First Words — 11 December 2011

In the room with ceramics by Picasso, a man and woman lean close to whisper the question everyone has been wondering.

“How much do you think these pots are worth?” the man says, nodding to a vase Picasso turned in 1952.

“I’m sure that each piece,” the woman breathes, “has its value.”

Other whispers follow down the hallway, where a young girl and her grandmother sit cross-legged on the Museum of Art Fort Lauderdale floor in front of a display of masks from Papua, New Guinea. The young artist looks up into the rattan-and-tied-fiber eyes of a mask, then down on the little pad she’s been drawing on.

“You’re going to need some more browns,” her grandmother whispers, helpfully picking through the box of colored pencils between them. “This one’s really hard to draw.”

“Yes,” the girl whispers, glancing back up at the mask. “It’s like he’s looking at me.”

A few more rooms away, I stop and look longer than my lunch hour should allow at Cape Cod Pier, an oil on canvas William Glackens painted in 1908. I am in no hurry to get back to work now. I want to catch up with his two women on the violet boardwalk here, and walk with them into that lovely, sunset-orange shore.

I turn to the guard and whisper, “Can I take a photo?”

“No,” she whispers back.

Even the enforcement is quiet here.

I turn back and try to burn the orange and violet image into my memory. And I wonder, Why are we all whispering?

We talk and text and tweet endlessly at movies and concerts and plays. We do it almost without thinking these days – almost certainly, actually, without thinking.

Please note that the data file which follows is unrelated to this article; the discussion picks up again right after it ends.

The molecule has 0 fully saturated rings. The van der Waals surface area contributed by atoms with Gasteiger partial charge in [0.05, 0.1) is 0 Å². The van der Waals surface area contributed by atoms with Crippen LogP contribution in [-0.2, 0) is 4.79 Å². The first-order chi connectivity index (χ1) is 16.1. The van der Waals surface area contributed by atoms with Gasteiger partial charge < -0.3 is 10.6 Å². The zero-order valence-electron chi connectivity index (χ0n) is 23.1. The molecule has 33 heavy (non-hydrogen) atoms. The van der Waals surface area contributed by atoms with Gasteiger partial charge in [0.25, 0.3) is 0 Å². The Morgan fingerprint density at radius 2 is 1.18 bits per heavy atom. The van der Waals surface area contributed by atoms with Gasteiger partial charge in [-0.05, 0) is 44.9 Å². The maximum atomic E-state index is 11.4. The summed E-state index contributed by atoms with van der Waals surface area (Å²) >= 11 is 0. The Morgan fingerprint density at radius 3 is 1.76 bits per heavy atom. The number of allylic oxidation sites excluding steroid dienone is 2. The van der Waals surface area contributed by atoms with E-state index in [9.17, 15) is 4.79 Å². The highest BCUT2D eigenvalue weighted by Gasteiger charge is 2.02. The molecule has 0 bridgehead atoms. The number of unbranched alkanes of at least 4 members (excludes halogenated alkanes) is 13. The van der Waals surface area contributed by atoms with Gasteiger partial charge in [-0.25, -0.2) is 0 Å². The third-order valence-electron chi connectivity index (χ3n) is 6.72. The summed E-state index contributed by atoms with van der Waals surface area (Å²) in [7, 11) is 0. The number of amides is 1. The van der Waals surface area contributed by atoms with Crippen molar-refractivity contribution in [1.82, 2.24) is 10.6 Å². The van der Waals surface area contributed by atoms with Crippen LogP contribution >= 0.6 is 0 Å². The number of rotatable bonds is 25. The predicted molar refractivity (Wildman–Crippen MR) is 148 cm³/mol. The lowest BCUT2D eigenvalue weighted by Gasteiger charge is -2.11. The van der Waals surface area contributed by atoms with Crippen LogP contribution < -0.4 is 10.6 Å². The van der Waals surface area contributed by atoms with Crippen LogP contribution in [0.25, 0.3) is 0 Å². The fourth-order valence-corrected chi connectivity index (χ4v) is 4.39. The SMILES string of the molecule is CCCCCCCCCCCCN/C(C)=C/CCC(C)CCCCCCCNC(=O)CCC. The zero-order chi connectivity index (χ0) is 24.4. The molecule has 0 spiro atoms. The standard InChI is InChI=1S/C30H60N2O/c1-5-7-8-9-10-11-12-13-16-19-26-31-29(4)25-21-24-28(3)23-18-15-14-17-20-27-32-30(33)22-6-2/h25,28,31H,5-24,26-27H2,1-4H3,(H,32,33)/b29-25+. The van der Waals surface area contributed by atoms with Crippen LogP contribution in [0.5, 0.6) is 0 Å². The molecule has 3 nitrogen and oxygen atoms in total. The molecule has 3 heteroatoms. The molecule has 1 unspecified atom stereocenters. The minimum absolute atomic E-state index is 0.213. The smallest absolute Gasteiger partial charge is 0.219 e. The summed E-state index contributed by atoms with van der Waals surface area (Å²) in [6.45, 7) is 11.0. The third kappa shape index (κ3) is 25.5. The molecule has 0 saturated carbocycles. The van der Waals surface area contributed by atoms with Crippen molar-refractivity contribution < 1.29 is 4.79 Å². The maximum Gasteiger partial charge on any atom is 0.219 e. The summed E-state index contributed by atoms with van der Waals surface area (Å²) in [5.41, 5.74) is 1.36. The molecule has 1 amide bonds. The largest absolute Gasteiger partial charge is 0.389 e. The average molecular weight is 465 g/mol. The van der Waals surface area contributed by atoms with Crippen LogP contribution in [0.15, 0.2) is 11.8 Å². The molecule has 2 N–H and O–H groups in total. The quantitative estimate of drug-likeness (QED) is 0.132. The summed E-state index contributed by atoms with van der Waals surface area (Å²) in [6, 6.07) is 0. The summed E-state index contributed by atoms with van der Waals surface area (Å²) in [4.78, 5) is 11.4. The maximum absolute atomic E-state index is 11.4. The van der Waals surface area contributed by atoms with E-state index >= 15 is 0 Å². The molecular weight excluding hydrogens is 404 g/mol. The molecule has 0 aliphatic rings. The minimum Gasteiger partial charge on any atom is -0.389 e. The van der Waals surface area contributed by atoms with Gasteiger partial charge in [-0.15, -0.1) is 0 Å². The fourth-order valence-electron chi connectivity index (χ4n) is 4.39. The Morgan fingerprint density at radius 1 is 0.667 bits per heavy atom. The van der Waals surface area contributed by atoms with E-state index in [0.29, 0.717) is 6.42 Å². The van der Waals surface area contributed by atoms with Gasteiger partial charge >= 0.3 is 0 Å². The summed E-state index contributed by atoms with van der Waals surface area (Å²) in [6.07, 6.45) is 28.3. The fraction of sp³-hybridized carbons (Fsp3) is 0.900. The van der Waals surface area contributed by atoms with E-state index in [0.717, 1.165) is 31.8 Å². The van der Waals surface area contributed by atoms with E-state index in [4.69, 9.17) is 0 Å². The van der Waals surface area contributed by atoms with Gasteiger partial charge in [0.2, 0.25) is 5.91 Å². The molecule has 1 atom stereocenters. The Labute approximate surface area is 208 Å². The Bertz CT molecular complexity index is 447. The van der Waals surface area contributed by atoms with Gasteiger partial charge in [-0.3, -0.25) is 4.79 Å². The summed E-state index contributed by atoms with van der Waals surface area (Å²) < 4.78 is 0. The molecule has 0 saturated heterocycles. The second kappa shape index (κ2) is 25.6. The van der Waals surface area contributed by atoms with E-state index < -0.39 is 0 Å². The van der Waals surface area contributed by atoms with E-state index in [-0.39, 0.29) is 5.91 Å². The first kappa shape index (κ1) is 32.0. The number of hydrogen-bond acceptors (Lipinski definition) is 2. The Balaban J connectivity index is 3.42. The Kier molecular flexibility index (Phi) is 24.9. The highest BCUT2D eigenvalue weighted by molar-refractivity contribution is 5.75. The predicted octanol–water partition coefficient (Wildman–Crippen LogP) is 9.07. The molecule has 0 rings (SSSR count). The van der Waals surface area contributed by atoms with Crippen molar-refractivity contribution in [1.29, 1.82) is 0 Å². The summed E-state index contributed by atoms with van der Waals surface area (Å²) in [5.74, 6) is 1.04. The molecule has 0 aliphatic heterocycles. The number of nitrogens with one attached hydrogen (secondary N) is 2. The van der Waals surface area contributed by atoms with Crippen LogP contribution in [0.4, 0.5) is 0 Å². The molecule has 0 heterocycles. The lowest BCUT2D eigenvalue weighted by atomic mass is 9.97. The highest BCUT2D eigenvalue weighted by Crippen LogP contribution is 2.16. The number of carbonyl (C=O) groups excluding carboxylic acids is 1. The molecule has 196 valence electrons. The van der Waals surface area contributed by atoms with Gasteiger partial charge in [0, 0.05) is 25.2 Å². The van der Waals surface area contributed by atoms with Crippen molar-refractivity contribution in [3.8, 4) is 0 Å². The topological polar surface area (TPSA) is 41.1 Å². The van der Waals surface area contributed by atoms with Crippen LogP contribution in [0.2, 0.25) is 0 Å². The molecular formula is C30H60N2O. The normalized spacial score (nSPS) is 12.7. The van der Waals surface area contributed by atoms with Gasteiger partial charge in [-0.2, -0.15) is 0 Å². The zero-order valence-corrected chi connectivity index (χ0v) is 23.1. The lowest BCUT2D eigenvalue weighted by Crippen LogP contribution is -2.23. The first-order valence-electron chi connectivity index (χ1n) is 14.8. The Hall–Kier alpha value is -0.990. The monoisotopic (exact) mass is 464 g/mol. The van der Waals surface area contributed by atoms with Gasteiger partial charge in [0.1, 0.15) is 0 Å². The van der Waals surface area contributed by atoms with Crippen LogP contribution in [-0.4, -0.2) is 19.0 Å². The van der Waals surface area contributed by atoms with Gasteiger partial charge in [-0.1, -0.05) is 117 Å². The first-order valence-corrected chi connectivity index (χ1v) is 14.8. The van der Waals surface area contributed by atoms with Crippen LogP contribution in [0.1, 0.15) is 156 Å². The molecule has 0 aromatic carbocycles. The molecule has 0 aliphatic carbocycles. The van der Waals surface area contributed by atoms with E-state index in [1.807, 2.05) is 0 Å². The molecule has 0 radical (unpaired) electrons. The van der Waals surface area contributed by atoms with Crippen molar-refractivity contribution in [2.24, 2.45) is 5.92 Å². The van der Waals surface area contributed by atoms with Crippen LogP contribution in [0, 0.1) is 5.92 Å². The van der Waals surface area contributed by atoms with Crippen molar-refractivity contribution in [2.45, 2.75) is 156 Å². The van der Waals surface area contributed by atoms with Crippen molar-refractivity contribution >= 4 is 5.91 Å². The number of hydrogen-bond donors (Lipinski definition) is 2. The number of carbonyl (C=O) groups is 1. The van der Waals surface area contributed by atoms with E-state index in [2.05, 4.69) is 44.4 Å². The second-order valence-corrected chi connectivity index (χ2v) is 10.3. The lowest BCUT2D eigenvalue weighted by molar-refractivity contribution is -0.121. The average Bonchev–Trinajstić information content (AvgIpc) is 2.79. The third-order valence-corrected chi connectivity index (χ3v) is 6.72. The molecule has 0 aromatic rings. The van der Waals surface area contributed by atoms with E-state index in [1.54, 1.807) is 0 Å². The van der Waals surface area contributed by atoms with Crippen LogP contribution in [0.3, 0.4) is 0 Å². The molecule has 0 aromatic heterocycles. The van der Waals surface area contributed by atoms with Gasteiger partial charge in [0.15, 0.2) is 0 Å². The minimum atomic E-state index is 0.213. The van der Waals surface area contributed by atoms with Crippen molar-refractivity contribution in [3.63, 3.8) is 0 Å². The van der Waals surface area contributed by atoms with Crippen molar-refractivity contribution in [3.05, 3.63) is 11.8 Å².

So why do we still fall silent at art museums? Why do we whisper in the presence of great art?
There is something ancestral at work here, I think, something deep that sharpens our sense of appreciation. We marvel in silence at pigments dabbed into animal shapes on cave walls, clay turned into ceramic pots, palm stems tied into masks that, eventually, seem to look back at us.

The woman in the room with ceramics by Picasso was right. Each piece has its value.

We have much to value, and to appreciate, in the arts here. Reading Contributing Editor Elizabeth Rahe’s story about Miami Beach photographer Brian Smith’s coffee-table book project, Art & Soul: Stars Unite to Celebrate and Support the Arts,we see there are as many expressions of art appreciation as there are artists. It’s not easy to put into words, but many of Smith’s celebrity subjects – Anne Hathaway, Kelsey Grammer, Tony Bennett and others – deliver eloquence.

I have no trouble expressing how I feel about the upcoming season of the arts, as Ben Crandell parses in his annual season preview and online at www.cityandshore.com. Our theaters, museums, arenas, galleries, concert halls are bustling.

We may whisper in the presence of great art. But a season full of so much art makes me want to shout.

–Mark Gauert
mgauert@cityandshore.com

 

William Glackens

Cape Cod Pier, 1908

Oil on canvas, 26 x 32 in.

Ira Glackens bequest

Courtesy Museum of Art Fort Lauderdale

One East Las Olas Blvd. Fort Lauderdale

954-525-5500, www.moafl.org

 

 

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